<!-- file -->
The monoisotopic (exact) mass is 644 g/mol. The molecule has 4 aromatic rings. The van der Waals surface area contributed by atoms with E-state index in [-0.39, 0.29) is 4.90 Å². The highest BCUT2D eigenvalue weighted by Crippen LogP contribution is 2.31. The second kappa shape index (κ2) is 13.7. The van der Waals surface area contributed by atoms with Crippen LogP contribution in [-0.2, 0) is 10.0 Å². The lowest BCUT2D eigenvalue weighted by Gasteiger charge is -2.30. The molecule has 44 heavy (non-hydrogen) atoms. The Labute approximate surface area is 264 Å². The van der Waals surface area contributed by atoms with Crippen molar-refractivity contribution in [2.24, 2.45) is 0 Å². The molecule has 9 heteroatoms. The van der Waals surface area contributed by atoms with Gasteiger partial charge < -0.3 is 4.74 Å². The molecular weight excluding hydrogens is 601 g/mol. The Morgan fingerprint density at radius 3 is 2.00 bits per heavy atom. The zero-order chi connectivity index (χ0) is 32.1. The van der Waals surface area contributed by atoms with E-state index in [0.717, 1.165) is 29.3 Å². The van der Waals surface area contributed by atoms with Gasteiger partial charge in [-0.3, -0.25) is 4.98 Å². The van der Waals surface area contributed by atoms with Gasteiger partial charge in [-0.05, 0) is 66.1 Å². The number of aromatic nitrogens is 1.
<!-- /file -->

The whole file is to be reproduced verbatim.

The monoisotopic (exact) mass is 644 g/mol. The molecule has 4 aromatic rings. The van der Waals surface area contributed by atoms with E-state index in [-0.39, 0.29) is 4.90 Å². The highest BCUT2D eigenvalue weighted by Crippen LogP contribution is 2.31. The second kappa shape index (κ2) is 13.7. The van der Waals surface area contributed by atoms with Crippen LogP contribution in [-0.2, 0) is 10.0 Å². The lowest BCUT2D eigenvalue weighted by Gasteiger charge is -2.30. The molecule has 44 heavy (non-hydrogen) atoms. The Labute approximate surface area is 264 Å². The van der Waals surface area contributed by atoms with Crippen molar-refractivity contribution in [2.24, 2.45) is 0 Å². The molecule has 9 heteroatoms. The van der Waals surface area contributed by atoms with Gasteiger partial charge < -0.3 is 4.74 Å². The molecular weight excluding hydrogens is 601 g/mol. The Morgan fingerprint density at radius 3 is 2.00 bits per heavy atom. The zero-order chi connectivity index (χ0) is 32.1. The van der Waals surface area contributed by atoms with E-state index in [0.717, 1.165) is 29.3 Å². The van der Waals surface area contributed by atoms with Gasteiger partial charge in [-0.3, -0.25) is 4.98 Å². The van der Waals surface area contributed by atoms with Gasteiger partial charge in [-0.05, 0) is 66.1 Å². The number of aromatic nitrogens is 1.